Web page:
Effort To Clone Woolly Mammoth Takes Big Step Forward

'Buttercup' Blood Brings Cloning Effort One Step Closer

Scientists are one step closer to cloning a woolly mammoth, thanks to the results of a new autopsy conducted on a remarkably preserved specimen of the species discovered last year.

The 40,000-year-old mammoth, nicknamed "Buttercup," was found in permafrost on the remote Siberian island of Maly Lyakhovsky. When scientists cut into the carcass, its fresh-looking flesh oozed dark blood, raising hopes that DNA could be extracted.

(Scroll down for gallery of images below.)

Scientists believe that the key to cloning the prehistoric beast is finding a complete copy of its DNA. That wasn't found in this case, but the scientists did recover long fragments.

Plans call for researchers from South Korea's Sooam Biotech Research Foundation to analyze tissue samples from the carcass over the next two years, with the hopes of finding an intact genome.

"There is the possibility of finding something that's amazing," Insung Hwang, a Sooam scientist who was involved in the autopsy, told NBC. "We are very hopeful that this mammoth can give us an accurate genomic map that we can use as a template in the future to possibly bring back the mammoth."

Even if researchers turn up empty-handed, some say it may be possible to combine snippets of Buttercup's DNA with elephant DNA to make a mammoth-elephant hybrid that could sport the mammoth's big tusks and its woolly coat, Live Science reported.

No matter what, scientists are all but bonkers over Buttercup.

"As a paleontologist, you normally have to imagine the extinct animals you work on," Dr. Tori Herridge, a paleobiologist at the Natural History Museum in London, who was involved in the autopsy, said in a written statement. "So actually coming face-to-face with a mammoth in the flesh, and being up to my elbows in slippery, wet, and frankly rather smelly mammoth liver, counts as one of the most incredible experiences of my life. It's up there with my wedding day."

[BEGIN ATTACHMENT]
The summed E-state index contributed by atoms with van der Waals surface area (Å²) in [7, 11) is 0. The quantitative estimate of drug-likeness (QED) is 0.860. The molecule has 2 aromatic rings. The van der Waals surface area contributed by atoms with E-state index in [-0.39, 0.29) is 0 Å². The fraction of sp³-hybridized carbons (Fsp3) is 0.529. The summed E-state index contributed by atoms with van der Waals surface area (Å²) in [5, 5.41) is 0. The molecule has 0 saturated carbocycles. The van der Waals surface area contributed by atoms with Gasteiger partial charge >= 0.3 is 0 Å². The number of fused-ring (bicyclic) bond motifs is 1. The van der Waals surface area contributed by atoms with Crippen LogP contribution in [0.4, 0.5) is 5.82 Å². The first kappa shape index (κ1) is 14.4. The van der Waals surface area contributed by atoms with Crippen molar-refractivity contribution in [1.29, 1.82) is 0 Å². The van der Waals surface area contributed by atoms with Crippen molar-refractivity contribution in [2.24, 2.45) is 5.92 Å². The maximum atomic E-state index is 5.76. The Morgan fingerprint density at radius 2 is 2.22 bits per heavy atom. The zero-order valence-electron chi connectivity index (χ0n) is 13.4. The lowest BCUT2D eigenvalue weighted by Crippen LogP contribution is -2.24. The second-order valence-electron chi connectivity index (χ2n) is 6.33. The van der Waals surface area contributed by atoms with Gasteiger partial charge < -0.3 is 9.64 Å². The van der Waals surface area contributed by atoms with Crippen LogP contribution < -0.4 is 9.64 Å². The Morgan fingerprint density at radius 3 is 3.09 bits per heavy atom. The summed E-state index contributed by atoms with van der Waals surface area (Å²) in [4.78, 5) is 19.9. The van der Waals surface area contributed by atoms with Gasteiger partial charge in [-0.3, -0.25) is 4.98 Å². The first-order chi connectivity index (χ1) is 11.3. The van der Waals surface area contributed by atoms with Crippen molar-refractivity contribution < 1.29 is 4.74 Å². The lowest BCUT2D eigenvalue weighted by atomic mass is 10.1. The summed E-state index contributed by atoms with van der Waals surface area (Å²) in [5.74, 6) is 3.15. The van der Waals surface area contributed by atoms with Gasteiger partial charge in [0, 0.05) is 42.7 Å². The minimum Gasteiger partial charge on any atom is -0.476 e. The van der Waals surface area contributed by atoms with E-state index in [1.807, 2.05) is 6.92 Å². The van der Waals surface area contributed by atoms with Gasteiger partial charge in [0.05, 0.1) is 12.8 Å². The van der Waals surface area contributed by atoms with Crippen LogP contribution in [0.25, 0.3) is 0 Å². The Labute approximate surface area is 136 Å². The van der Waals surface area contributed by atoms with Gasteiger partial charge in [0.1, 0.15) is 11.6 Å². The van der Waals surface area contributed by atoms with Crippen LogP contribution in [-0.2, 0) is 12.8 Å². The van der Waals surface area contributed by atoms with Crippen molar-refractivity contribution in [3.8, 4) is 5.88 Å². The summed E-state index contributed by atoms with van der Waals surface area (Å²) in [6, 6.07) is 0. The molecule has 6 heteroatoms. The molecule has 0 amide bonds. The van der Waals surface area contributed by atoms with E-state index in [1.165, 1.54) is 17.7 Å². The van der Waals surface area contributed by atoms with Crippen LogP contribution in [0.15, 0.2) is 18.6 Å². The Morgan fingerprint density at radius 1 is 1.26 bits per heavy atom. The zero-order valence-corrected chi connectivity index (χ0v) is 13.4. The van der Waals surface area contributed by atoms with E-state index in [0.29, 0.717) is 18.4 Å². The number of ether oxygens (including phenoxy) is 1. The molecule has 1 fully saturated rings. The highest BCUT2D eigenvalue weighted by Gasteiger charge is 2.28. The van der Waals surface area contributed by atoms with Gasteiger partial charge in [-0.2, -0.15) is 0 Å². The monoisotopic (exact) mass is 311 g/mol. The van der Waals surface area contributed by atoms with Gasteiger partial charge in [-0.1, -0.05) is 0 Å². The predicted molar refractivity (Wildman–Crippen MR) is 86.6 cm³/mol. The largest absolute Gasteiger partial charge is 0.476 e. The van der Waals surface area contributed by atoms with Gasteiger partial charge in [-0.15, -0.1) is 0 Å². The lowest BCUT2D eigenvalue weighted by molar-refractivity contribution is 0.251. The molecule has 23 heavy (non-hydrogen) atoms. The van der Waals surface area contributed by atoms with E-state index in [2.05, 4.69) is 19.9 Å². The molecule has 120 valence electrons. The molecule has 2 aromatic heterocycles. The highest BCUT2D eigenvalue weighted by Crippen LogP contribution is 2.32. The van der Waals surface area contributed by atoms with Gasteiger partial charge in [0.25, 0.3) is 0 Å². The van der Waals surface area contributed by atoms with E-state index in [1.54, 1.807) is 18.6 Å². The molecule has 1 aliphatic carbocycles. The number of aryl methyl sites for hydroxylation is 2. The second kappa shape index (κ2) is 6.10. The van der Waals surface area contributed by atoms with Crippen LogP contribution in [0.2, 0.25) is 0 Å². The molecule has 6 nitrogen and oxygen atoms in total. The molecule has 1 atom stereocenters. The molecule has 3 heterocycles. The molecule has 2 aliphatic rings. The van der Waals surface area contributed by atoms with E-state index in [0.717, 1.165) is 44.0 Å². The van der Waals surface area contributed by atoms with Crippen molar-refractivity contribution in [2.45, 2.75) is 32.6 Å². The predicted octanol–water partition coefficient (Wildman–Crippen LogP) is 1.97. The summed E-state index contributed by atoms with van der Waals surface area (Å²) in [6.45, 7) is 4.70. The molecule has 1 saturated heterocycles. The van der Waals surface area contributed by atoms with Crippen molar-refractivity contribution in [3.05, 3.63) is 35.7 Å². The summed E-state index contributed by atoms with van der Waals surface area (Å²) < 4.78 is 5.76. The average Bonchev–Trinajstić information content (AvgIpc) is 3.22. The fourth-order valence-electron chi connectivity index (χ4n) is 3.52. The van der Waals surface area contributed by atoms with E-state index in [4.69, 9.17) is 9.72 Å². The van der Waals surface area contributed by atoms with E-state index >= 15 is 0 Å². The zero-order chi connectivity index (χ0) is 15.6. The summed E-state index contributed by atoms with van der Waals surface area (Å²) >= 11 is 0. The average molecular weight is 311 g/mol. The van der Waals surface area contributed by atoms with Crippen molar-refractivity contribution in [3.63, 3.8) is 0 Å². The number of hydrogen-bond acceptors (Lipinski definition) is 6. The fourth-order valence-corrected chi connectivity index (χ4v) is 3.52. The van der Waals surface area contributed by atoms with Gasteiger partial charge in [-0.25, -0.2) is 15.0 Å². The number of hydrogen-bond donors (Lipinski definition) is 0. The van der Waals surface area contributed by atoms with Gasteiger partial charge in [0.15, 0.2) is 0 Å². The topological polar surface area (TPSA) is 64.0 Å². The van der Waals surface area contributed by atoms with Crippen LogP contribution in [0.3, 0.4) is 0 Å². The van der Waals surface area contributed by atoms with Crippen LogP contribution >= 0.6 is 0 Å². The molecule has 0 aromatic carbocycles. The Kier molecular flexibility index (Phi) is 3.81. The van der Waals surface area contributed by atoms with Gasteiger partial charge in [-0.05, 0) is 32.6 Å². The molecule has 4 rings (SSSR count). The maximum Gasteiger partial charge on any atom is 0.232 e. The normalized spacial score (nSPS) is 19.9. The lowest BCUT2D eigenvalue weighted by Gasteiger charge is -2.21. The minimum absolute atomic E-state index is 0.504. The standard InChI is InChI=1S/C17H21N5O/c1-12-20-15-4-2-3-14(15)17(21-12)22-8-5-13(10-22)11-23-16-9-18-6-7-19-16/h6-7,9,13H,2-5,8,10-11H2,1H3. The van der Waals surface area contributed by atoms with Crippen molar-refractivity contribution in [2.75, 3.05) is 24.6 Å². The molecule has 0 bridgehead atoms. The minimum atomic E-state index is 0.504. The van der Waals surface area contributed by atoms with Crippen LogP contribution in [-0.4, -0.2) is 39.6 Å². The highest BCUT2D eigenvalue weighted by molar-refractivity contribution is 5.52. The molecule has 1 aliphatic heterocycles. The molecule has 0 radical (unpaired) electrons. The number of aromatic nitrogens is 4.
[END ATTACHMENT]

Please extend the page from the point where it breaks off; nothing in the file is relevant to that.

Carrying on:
The autopsy revealed that Buttercup likely lived through eight calving seasons, and was around 50 years old when she died. The researchers determined that she was probably trapped in a peat bog and then killed by predators.

The full results of the autopsy will be revealed in the Smithsonian Channel's "How to Clone a Woolly Mammoth," which airs on Sunday Nov. 29 at 8 p.m. EST.

Renegade Pictures/Smithsonian Channel
Dr. Tori Herridge, a paleobiologist at the Natural History Museum in London, with mammoth tusks.
Renegade Pictures/Smithsonian Channel
Dr. George Church, a molecular geneticist at Harvard, with a GGI reconstruction of a woolly mammoth.
Renegade Pictures/Smithsonian Channel
Dr. Roy Weber, a biologist at Aarhus University in Denmark, holding mammoth blood during autopsy.
Renegade Pictures/Smithsonian Channel
Mammoth carcass during autopsy.
Renegade Pictures/Smithsonian Channel
Insung Hwang, a cloning researcher at the SOOAM Biotech Research Center, with mammoth during autopsy.
Renegade Pictures/Smithsonian Channel
Mammoth teeth, shown during excavation of carcass in Siberia.
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